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15 of the Best Pet Rabbit Breeds

I had rabbits growing up, and my parents' love for them was contagious. My Lionhead & Mini Lop are my best friends in the world.

Which rabbits make the best pets?

Which rabbits make the best pets?

Do Rabbits Make Good House Pets?

As any rabbit owner will tell you, bunnies are just as cuddly, playful, and smart as your average dog or cat. However, they are more high-maintenance and require consistent, daily care. In addition, different breeds come with different physical characteristics, personality traits, and needs. For instance, some rabbit breeds love to cuddle, while some tend to hop away when you try to handle them. Potential owners should consider each breed carefully to ensure a good match.

Owners should also consider each breed's susceptibility to health problems. Some breeds, like the Netherland Dwarf, have a high risk of developing malocclusion (the misalignment of the top and bottom rows of teeth when the jaw closes).

Other breeds just have the standard rabbit health issues, including overgrown teeth (their teeth never stop growing, so they need to constantly chew things), susceptibility to fly strike (when flies lay eggs in matted/dirty fur—especially in unsanitary housing conditions), and ear mites.

As long as you give them proper care and attention, rabbits make great, affectionate pets.

15 Rabbit Breeds That Make Great Pets

Different rabbit breeds have different needs, sizes, appearances, personalities, health concerns, and life spans. Make sure you choose one that will fit your home and that you can care for properly.

BreedSizePersonalityEase of CareHealthLifespan

1. Mini Rex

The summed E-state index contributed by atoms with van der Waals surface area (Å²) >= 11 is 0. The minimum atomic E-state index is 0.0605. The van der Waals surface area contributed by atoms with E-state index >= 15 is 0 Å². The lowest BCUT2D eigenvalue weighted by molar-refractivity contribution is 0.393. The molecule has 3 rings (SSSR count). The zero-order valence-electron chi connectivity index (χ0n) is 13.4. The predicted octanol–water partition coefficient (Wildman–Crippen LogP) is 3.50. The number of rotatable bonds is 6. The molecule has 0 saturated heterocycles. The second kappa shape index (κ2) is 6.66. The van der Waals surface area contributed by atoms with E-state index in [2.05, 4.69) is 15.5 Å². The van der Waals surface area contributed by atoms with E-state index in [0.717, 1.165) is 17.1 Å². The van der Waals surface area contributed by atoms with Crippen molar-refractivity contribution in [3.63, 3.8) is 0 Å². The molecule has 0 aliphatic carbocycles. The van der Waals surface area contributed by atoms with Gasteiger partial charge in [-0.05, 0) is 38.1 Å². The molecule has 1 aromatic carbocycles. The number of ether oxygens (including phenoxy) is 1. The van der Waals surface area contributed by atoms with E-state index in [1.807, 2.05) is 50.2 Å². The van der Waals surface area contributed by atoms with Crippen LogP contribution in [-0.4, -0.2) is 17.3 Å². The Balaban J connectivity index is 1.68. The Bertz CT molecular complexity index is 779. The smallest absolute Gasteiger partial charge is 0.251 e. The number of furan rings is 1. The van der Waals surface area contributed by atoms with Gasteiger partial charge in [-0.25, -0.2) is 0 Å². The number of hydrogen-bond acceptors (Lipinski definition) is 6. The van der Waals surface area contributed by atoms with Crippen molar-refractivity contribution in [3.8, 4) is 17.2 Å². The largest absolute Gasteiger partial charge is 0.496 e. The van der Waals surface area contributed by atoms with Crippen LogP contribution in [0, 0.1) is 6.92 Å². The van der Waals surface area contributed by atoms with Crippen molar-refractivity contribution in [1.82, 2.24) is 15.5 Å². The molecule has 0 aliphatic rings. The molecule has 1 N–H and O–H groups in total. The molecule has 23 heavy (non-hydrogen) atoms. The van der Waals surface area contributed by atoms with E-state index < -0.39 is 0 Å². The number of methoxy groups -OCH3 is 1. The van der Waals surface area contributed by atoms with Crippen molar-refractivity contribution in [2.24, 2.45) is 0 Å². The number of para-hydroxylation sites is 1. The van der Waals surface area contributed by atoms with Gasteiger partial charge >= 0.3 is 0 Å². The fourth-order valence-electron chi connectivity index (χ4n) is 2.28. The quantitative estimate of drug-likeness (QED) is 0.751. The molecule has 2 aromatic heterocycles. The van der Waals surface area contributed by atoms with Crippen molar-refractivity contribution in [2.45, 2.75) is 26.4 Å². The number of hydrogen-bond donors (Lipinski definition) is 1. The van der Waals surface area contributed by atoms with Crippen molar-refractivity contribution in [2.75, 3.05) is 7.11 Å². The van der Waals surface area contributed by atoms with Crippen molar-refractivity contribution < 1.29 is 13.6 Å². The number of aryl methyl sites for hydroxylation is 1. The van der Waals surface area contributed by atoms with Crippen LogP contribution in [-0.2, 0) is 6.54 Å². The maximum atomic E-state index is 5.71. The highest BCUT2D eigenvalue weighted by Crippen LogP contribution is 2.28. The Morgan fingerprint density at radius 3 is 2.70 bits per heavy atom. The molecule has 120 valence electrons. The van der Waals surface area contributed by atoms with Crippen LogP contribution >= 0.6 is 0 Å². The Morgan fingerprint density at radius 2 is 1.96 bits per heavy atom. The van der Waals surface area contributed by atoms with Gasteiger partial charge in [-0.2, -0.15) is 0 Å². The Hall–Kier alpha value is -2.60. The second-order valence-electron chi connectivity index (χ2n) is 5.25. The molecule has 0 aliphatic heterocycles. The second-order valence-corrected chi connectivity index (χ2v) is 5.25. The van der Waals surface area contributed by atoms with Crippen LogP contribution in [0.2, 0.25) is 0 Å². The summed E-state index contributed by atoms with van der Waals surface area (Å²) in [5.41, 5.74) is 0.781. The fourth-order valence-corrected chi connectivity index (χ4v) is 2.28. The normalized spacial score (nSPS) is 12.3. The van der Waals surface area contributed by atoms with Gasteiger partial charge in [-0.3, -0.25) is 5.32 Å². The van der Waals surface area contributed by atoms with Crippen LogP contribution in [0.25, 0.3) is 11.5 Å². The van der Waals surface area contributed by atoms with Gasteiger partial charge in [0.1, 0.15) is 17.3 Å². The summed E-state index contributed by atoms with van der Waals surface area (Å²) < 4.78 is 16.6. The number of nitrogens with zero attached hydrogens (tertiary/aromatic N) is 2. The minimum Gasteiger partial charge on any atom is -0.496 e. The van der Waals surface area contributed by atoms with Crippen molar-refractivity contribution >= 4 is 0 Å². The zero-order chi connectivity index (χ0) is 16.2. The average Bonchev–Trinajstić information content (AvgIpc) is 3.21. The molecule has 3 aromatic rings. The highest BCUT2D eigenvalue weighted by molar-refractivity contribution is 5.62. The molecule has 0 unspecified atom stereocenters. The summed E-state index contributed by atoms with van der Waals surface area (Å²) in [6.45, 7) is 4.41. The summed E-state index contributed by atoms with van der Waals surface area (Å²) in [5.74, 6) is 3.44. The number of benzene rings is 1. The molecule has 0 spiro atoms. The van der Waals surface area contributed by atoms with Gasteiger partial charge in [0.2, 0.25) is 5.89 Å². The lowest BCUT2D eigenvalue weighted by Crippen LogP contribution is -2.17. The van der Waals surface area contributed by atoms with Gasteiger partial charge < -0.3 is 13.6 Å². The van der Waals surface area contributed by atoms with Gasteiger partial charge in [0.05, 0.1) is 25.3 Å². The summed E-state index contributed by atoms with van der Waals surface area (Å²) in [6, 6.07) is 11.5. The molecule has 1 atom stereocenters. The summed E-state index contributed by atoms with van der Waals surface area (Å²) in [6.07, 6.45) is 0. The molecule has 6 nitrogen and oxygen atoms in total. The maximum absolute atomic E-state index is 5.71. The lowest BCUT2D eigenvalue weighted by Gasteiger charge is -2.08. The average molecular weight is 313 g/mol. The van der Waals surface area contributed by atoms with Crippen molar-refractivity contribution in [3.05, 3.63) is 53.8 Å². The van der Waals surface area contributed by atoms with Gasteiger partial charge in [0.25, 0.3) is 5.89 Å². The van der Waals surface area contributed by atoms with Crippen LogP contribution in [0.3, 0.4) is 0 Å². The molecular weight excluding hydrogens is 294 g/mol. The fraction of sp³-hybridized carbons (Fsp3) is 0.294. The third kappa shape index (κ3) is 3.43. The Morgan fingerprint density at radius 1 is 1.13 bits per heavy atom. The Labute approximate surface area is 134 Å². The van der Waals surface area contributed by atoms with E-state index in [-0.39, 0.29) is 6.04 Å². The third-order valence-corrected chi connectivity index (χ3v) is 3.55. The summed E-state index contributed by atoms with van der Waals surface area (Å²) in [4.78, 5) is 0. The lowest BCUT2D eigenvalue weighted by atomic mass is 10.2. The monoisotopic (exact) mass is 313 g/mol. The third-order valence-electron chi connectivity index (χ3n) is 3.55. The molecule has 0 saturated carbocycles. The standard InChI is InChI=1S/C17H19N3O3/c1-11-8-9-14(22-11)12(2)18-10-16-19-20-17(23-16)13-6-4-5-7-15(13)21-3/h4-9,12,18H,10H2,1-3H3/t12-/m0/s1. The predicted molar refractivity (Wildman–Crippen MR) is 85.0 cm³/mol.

3.5–4.5 lbs

Calm and quiet

Doesn't need a lot of grooming

Standard rabbit issues

5–7 years

2. Holland Lop

2–4 lbs

Energetic and friendly

Needs space to roam and sheds a lot in the summer.

Standard rabbit issues

7–14 years

3. Dutch Lop

4–5.5 lbs

Calm and gentle but highly sociable

Needs exercise and sheds a lot in the summer.

Standard rabbit issues

5–8 years

4. Dwarf Hotot

2.5–3.5 lbs

Bonds well with owners and highly active

Feeding should be monitored closely to prevent overeating and needs exercise.

High risk of malocclusion

7–10 years

5. Mini Lop

4.5–6 lbs

Loves cuddles

Very active and tends to chew things more than other breeds.

Standard rabbit issues

5–10 years

6. Mini Satin

3–4.5 lbs

Calm and gentle but skittish around strangers

Not too active and doesn't mind small living spaces

Standard rabbit issues

5–8 years

7. Netherland Dwarf

1.1–2.5 lbs

Shy and skittish but friendly once they get to know you

Should be kept indoors and needs regular exercise but less than other breeds

High risk of malocclusion

10–12 years

8. Polish

2.5–3.5 lbs

Cuddly and affectionate

Best kept indoors

Standard rabbit issues

5–6 years

9. Lionhead

2.5–3.5 lbs

Energetic, loves to play, and very affectionate

Needs a lot of grooming

Standard rabbit issues

7–10 years

10. Jersey Wooly

1–3 lbs

Gentle and docile

Not very active and needs frequent grooming

High risk of wool block